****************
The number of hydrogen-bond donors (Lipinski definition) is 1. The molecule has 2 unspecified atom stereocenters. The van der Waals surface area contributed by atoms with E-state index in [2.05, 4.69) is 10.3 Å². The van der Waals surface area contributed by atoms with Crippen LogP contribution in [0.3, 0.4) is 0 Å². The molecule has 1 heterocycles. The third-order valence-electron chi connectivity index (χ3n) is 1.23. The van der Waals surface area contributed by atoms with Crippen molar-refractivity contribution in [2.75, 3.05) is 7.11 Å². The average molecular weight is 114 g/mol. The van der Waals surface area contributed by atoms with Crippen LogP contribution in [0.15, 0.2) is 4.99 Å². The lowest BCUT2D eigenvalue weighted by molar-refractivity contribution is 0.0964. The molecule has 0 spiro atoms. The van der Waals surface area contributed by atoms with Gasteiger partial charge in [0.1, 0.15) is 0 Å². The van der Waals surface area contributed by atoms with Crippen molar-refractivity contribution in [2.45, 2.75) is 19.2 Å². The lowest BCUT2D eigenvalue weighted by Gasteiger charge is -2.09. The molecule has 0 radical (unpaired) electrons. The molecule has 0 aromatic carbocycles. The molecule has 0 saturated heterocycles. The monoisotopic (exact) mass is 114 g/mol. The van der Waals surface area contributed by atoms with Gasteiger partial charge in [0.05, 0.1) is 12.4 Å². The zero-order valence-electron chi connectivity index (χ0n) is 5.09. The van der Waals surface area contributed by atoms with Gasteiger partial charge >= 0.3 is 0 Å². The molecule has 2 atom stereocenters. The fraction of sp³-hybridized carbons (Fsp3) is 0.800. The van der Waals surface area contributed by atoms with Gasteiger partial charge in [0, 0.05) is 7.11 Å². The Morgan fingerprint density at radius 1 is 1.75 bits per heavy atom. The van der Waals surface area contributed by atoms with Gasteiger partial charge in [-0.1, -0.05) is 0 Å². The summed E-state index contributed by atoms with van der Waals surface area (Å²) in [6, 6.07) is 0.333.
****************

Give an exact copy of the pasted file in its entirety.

The number of hydrogen-bond donors (Lipinski definition) is 1. The molecule has 2 unspecified atom stereocenters. The van der Waals surface area contributed by atoms with E-state index in [2.05, 4.69) is 10.3 Å². The van der Waals surface area contributed by atoms with Crippen LogP contribution in [0.3, 0.4) is 0 Å². The molecule has 1 heterocycles. The third-order valence-electron chi connectivity index (χ3n) is 1.23. The van der Waals surface area contributed by atoms with Crippen molar-refractivity contribution in [2.75, 3.05) is 7.11 Å². The average molecular weight is 114 g/mol. The van der Waals surface area contributed by atoms with Crippen LogP contribution in [0.15, 0.2) is 4.99 Å². The lowest BCUT2D eigenvalue weighted by molar-refractivity contribution is 0.0964. The molecule has 0 spiro atoms. The van der Waals surface area contributed by atoms with Gasteiger partial charge in [0.1, 0.15) is 0 Å². The van der Waals surface area contributed by atoms with Crippen molar-refractivity contribution in [2.45, 2.75) is 19.2 Å². The lowest BCUT2D eigenvalue weighted by Gasteiger charge is -2.09. The molecule has 0 radical (unpaired) electrons. The molecule has 0 aromatic carbocycles. The molecule has 0 saturated heterocycles. The monoisotopic (exact) mass is 114 g/mol. The van der Waals surface area contributed by atoms with Gasteiger partial charge in [0.05, 0.1) is 12.4 Å². The zero-order valence-electron chi connectivity index (χ0n) is 5.09. The van der Waals surface area contributed by atoms with Gasteiger partial charge >= 0.3 is 0 Å². The molecule has 2 atom stereocenters. The fraction of sp³-hybridized carbons (Fsp3) is 0.800. The van der Waals surface area contributed by atoms with Gasteiger partial charge in [0, 0.05) is 7.11 Å². The Morgan fingerprint density at radius 1 is 1.75 bits per heavy atom. The van der Waals surface area contributed by atoms with Gasteiger partial charge in [-0.1, -0.05) is 0 Å². The summed E-state index contributed by atoms with van der Waals surface area (Å²) in [6, 6.07) is 0.333.